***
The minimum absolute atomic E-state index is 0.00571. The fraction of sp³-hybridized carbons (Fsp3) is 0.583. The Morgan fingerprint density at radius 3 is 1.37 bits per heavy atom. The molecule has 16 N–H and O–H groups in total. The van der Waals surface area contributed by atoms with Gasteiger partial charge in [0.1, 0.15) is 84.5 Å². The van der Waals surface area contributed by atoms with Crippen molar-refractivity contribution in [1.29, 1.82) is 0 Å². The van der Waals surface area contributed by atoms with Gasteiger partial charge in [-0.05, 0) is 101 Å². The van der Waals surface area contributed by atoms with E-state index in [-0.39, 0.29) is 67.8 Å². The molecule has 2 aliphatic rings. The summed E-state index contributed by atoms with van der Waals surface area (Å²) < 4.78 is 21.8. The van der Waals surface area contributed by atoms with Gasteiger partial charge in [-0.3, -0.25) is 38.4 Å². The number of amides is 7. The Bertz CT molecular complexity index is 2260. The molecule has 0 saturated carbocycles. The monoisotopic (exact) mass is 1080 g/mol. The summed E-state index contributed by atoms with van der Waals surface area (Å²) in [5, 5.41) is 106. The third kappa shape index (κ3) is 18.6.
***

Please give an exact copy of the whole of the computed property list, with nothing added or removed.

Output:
The minimum absolute atomic E-state index is 0.00571. The fraction of sp³-hybridized carbons (Fsp3) is 0.583. The Morgan fingerprint density at radius 3 is 1.37 bits per heavy atom. The molecule has 16 N–H and O–H groups in total. The van der Waals surface area contributed by atoms with Gasteiger partial charge in [0.1, 0.15) is 84.5 Å². The van der Waals surface area contributed by atoms with Crippen molar-refractivity contribution in [1.29, 1.82) is 0 Å². The van der Waals surface area contributed by atoms with Gasteiger partial charge in [-0.05, 0) is 101 Å². The van der Waals surface area contributed by atoms with E-state index in [-0.39, 0.29) is 67.8 Å². The molecule has 2 aliphatic rings. The summed E-state index contributed by atoms with van der Waals surface area (Å²) < 4.78 is 21.8. The van der Waals surface area contributed by atoms with Gasteiger partial charge in [-0.3, -0.25) is 38.4 Å². The number of amides is 7. The Bertz CT molecular complexity index is 2260. The molecule has 0 saturated carbocycles. The monoisotopic (exact) mass is 1080 g/mol. The summed E-state index contributed by atoms with van der Waals surface area (Å²) in [5, 5.41) is 106. The third kappa shape index (κ3) is 18.6.